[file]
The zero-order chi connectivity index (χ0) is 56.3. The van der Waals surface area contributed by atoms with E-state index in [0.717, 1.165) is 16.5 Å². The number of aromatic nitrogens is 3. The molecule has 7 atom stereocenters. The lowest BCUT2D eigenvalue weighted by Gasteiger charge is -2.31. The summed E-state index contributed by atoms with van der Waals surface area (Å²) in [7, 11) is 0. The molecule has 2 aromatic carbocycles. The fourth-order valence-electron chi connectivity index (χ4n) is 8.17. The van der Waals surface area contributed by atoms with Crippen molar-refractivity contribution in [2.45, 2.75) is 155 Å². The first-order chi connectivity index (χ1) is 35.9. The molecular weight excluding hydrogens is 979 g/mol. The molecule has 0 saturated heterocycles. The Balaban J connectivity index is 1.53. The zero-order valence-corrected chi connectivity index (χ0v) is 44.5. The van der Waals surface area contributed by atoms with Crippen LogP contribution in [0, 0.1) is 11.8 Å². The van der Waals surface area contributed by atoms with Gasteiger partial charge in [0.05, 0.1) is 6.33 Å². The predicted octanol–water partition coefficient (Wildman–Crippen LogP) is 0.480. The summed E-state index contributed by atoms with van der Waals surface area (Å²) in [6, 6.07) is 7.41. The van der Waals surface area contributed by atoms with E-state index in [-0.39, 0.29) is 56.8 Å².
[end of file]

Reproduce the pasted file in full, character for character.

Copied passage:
The zero-order chi connectivity index (χ0) is 56.3. The van der Waals surface area contributed by atoms with E-state index in [0.717, 1.165) is 16.5 Å². The number of aromatic nitrogens is 3. The molecule has 7 atom stereocenters. The lowest BCUT2D eigenvalue weighted by Gasteiger charge is -2.31. The summed E-state index contributed by atoms with van der Waals surface area (Å²) in [7, 11) is 0. The molecule has 2 aromatic carbocycles. The fourth-order valence-electron chi connectivity index (χ4n) is 8.17. The van der Waals surface area contributed by atoms with Crippen molar-refractivity contribution in [2.45, 2.75) is 155 Å². The first-order chi connectivity index (χ1) is 35.9. The molecular weight excluding hydrogens is 979 g/mol. The molecule has 0 saturated heterocycles. The Balaban J connectivity index is 1.53. The zero-order valence-corrected chi connectivity index (χ0v) is 44.5. The van der Waals surface area contributed by atoms with Crippen LogP contribution in [0, 0.1) is 11.8 Å². The van der Waals surface area contributed by atoms with Gasteiger partial charge in [0.05, 0.1) is 6.33 Å². The predicted octanol–water partition coefficient (Wildman–Crippen LogP) is 0.480. The summed E-state index contributed by atoms with van der Waals surface area (Å²) in [6, 6.07) is 7.41. The van der Waals surface area contributed by atoms with E-state index in [-0.39, 0.29) is 56.8 Å².